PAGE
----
Why do dogs sniff butts?
Sniffing allows your dog to learn everything they need to know about the other dog. It is like looking at a Facebook profile. Your dog can learn where the other dog has been, what they have eaten and if they are in heat.
Why Do Dogs Sniff Each Others Butts?
When meeting and greeting another dog you may notice your dog’s tendency to sniff the other dog’s behind. While to us this behavior is appalling, it is a normal and healthy behavior for dogs. A dog’s nose is about 10,000 to 100,000 times more sensitive than a human’s nose and sniffing rear ends and other private parts is just a form of chemical communication between dogs. This is how a dog can learn about the other dog’s diet, gender, where they have been and emotional and sexual state. It is like reading a diary that was written with scent molecules and pheromones. Or perhaps a Facebook status about everything that dog did that day.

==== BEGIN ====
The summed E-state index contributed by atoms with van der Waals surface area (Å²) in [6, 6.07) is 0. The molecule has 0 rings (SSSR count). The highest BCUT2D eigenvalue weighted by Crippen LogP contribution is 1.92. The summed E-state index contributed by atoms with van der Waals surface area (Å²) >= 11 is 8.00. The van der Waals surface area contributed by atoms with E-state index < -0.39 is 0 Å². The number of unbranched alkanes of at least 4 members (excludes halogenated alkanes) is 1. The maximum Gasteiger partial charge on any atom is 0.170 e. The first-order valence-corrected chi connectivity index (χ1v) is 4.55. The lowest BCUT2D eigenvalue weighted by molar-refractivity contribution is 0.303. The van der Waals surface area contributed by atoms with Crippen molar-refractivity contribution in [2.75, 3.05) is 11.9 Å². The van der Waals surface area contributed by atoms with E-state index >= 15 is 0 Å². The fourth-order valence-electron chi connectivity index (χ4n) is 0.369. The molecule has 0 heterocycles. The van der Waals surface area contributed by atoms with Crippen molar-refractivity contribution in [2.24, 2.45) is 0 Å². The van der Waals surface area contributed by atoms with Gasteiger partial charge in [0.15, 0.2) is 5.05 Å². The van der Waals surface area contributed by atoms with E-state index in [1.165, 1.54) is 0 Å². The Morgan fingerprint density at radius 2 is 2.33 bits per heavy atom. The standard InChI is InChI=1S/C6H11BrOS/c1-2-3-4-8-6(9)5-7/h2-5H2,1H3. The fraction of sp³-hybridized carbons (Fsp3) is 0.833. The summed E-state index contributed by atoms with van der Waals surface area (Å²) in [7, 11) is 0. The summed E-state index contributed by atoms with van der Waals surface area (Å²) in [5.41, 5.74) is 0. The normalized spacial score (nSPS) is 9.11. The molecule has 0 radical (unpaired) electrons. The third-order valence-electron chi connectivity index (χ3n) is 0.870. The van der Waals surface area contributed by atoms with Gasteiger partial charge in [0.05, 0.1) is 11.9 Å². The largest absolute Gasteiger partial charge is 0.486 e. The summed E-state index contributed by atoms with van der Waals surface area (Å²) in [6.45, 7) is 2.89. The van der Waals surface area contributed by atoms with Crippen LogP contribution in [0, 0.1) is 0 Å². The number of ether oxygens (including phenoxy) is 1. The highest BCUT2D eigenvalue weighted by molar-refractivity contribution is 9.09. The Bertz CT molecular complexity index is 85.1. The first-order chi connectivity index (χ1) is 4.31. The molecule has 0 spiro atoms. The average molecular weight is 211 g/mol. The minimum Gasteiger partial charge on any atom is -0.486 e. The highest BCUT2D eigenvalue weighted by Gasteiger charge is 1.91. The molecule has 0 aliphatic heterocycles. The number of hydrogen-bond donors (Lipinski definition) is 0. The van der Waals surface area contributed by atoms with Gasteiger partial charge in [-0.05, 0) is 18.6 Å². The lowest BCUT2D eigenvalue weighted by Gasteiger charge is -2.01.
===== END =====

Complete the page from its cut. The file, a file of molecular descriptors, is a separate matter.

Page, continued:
How Do Dogs Interpret the Smells?
Per Dr. George Preti from Monell Chemical Sense Center, dogs have anal sacs that contain the apocrine gland, which gives the dogs that wonderful dog smell. They are also the dog’s sweat gland. Yes, dogs do sweat that is how they get that doggy smell that we love so much! They also have a sebaceous gland which secretes the smell of any acids that are inside your dog. These acids are influenced by the dog’s diet, health, and emotional state. So depending on what your dog eats and how healthy they are will influence what kind of smell is coming out of this particular gland. Using the smells from both of the glands, your dog can tell quite a bit about the other dog!
Do Dogs Get Overwhelmed by the “Poop” Smell?
Dog’s do not get distracted by the “poop” smell because of an organ called the Jacobson’s Organ. The American Chemical Society states that it is a second olfactory organ in the dog’s nose, that leads directly to the brain so the smell of poop does not overwhelm the dog’s sensitive sense of smell. This way the scent travels directly to the brain to be interpreted there.